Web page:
Journalists predicted a disaster in Texas. Now it’s close to coming true.

Waves pound the shore from approaching Hurricane Harvey on August 25, 2017 in Corpus Christi, Texas.(Photo by Joe Raedle/Getty Images)

The Texas Tribune and ProPublica last year published a multi-part investigation looking at what would happen if Houston was hit by a major hurricane.

The reporters partnered with scientists at several universities in Texas to conduct simulations, gaming out various storm scenarios for the country’s fourth-largest city, with its rapidly growing population, huge stores of oil and natural gas, and a major NASA facility.

The conclusion: The city and region were woefully unprepared for a major hurricane, with inadequate infrastructure for evacuation and flood control. A major storm would inflict catastrophic damage, bringing “economic and ecological disaster.” The series won awards, including a Peabody and an Edward R. Murrow, but it didn’t lead to substantive policy changes or big new investments in infrastructure.

Now the same journalists are watching nervously as Hurricane Harvey inches closer to the Texas shoreline. While landfall is expected between Corpus Christi and Houston, one of their worst-case scenarios could still come true.  

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“Is it actually going to be as bad as what people predicted when we reported the earlier series?” wonders Tribune editor Ayan Mittra in an interview with CJR. “Are these valuable neighborhoods and other industries at real risk like we had been told?”

The series, dubbed “Hell and High Water,” used data, simulations of flood damage, and extensive reporting to chronicle how a “perfect storm” would devastate Houston and wreak havoc on the US economy. The initial reporting included nine stories, with two follow-ups. The Tribune also partnered separately with the Beaumont Enterprise on a series warning the state is unprepared for a mass evacuation.

Harvey is expected to make landfall on the Texas coastline late tonight or early tomorrow as a Category 3 hurricane, with winds up to 125 mph and an expected rainfall of up to 30 inches. The storm, which quickly developed into a hurricane this week after it hit warm Gulf waters, will be the first major hurricane to hit the United States since 2005. Coastal areas of Houston and Corpus Christi are expected to be hit especially hard.

Harvey does not look like a worst-case-scenario storm for the city of Houston, though its damage is likely to be extensive, says ProPublica news applications developer Al Shaw, one of the members of the Texas Tribune-ProPublica collaboration. He and Deputy Managing Editor Scott Klein based their data and map simulation on variations of what happened during Hurricane Ike in 2008. (Ike did not make landfall in the US, but did extensively damage the southern Texas coast.)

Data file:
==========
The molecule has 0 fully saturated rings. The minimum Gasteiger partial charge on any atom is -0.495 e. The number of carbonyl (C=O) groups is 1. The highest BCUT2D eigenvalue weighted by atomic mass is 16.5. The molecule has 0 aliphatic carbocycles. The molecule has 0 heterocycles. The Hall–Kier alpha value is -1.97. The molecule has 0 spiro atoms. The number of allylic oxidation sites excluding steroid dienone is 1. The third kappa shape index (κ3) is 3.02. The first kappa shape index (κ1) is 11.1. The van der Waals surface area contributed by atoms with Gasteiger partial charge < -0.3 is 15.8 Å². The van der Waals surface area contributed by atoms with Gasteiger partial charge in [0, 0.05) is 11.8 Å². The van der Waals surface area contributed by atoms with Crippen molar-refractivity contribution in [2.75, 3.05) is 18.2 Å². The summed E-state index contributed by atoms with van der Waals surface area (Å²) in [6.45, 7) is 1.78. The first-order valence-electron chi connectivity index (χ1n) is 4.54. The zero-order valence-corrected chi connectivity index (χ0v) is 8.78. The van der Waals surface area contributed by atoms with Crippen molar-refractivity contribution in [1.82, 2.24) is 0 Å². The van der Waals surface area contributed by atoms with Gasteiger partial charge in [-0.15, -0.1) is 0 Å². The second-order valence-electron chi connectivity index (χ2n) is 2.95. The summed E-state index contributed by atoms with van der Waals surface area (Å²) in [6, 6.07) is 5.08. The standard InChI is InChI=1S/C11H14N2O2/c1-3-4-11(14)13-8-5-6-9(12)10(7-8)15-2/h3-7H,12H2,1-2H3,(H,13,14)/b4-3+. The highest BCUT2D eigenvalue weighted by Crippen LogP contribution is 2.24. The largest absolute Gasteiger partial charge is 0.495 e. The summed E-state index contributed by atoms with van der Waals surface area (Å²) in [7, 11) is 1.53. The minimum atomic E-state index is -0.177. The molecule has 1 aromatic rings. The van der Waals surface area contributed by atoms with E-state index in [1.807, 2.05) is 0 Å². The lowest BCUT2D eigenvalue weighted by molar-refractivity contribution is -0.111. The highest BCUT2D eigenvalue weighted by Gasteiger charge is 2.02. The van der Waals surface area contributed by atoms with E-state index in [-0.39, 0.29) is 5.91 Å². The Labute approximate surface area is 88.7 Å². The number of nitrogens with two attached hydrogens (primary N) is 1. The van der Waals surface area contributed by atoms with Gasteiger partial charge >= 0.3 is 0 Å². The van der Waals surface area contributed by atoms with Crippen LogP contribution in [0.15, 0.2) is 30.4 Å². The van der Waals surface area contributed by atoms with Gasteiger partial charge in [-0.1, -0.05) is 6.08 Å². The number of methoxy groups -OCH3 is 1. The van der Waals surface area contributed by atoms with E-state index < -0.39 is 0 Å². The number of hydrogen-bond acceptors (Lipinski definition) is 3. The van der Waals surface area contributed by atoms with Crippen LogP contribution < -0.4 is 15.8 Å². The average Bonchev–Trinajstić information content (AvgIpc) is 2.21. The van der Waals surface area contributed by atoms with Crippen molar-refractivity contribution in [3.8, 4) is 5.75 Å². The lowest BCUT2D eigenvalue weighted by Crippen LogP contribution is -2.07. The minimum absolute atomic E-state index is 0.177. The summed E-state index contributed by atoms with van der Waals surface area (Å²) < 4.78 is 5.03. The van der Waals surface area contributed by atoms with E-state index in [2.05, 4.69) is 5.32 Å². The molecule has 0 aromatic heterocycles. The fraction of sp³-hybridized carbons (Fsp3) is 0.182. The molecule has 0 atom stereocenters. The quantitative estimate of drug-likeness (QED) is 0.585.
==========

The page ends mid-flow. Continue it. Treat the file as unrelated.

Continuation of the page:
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If Ike had struck 30 miles to the southeast, it would have been a much bigger disaster for Houston. Scientists quoted in the project estimated a 1 in 350 chance that such a “perfect storm” could happen in any given year. “The winds would have pushed water into the highly industrial areas and a bunch of the low-lying and rapidly expanding suburbs as well as the Space Center,” Shaw says. “Harvey isn’t going to be anything like that. The track might come back toward Houston, but it isn’t going to take the approach we wrote about in our original story.”

Harvey is expected to pose more of a threat from heavy inland rains than via a storm surge, the most damaging scenario for the Houston Ship Channel, which contains oil and other natural resources.

Shaw says one proposed solution to protect Houston from major storms is a seawall in Galveston Bay. The city of Galveston is infamous in hurricane lore as the landfall spot of a storm in 1900 that remains the deadliest natural disaster in US history; as many as 12,000 people were killed.

However, it would cost more than $10 billion and take over a decade to build, even if construction started tomorrow.

The most relevant part of the series for readers worried about Hurricane Harvey will likely be “Boomtown, Floodtown.” The follow-up story, published in December, explains the possible effects of inland flooding using data from tropical storm Allison in 2001. “It wasn’t a direct hit [to Houston] but it lingered over the city and about 73,000 homes were flooded,” Shaw says.

The reporters on the Texas Tribune-ProPublica collaboration had hoped the project would be a wake-up call for government officials, who rarely set aside funding for infrastructure or coastal protection before a disaster, Shaw says. “If New Orleans had come to the Army Corps before Katrina and said, ‘We need $14 billion, our levy is about to fail,’ they would have said ‘Sorry, that’s not going to happen without an act of Congress’”

“Unfortunately it might take a disaster,” Shaw adds, “before Texas wakes up and realizes we need to send some real money to protect one of the nation’s biggest ports, where we keep most of our oil and chemicals.” If Houston was directly hit by a storm of Harvey’s magnitude, Shaw says, the environmental damage would exceed the BP Deepwater Horizon oil spill.

After the series appeared, the reporters reached out to the state’s entire congressional delegation and both of its US senators, one of whom, Ted Cruz, ran for president. “So none of them can say nobody could anticipate the calamity a large storm could inflict upon their constituencies,” Klein wrote.

“Ike was supposed to be that wake-up call to do something about this,” Shaw says. “All I can hope for is that this will be another wake-up call, and Texas will ask for more action before the ‘big one.’”

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Karen K. Ho is a CJR Delacorte Fellow. Follow her on Twitter @karenkho.